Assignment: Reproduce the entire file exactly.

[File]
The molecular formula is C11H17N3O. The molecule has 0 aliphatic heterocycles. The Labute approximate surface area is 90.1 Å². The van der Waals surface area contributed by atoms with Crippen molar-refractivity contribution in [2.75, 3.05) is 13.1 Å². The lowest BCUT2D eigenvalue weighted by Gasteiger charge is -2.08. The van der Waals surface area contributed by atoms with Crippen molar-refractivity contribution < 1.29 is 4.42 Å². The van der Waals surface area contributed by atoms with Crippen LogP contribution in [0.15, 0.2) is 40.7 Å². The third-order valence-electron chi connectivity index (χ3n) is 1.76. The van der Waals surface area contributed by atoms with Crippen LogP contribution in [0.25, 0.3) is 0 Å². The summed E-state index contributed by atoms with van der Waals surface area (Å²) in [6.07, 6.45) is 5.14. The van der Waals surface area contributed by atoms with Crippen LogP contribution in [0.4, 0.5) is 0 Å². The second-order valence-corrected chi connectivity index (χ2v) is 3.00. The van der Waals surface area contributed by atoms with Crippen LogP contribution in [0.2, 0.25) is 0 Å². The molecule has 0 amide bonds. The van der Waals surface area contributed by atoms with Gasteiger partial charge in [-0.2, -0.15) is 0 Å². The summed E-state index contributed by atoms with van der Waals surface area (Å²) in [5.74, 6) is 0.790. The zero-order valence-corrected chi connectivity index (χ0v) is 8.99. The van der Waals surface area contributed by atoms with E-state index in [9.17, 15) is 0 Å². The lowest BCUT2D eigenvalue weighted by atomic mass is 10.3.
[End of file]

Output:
The molecular formula is C11H17N3O. The molecule has 0 aliphatic heterocycles. The Labute approximate surface area is 90.1 Å². The van der Waals surface area contributed by atoms with Crippen molar-refractivity contribution in [2.75, 3.05) is 13.1 Å². The lowest BCUT2D eigenvalue weighted by Gasteiger charge is -2.08. The van der Waals surface area contributed by atoms with Crippen molar-refractivity contribution < 1.29 is 4.42 Å². The van der Waals surface area contributed by atoms with Crippen LogP contribution in [0.15, 0.2) is 40.7 Å². The third-order valence-electron chi connectivity index (χ3n) is 1.76. The van der Waals surface area contributed by atoms with Crippen LogP contribution in [0.25, 0.3) is 0 Å². The summed E-state index contributed by atoms with van der Waals surface area (Å²) in [6.07, 6.45) is 5.14. The van der Waals surface area contributed by atoms with Crippen LogP contribution in [0.4, 0.5) is 0 Å². The second-order valence-corrected chi connectivity index (χ2v) is 3.00. The van der Waals surface area contributed by atoms with Crippen LogP contribution in [0.2, 0.25) is 0 Å². The molecule has 0 amide bonds. The van der Waals surface area contributed by atoms with Gasteiger partial charge in [-0.2, -0.15) is 0 Å². The summed E-state index contributed by atoms with van der Waals surface area (Å²) in [5.74, 6) is 0.790. The zero-order valence-corrected chi connectivity index (χ0v) is 8.99. The van der Waals surface area contributed by atoms with E-state index in [9.17, 15) is 0 Å². The lowest BCUT2D eigenvalue weighted by atomic mass is 10.3.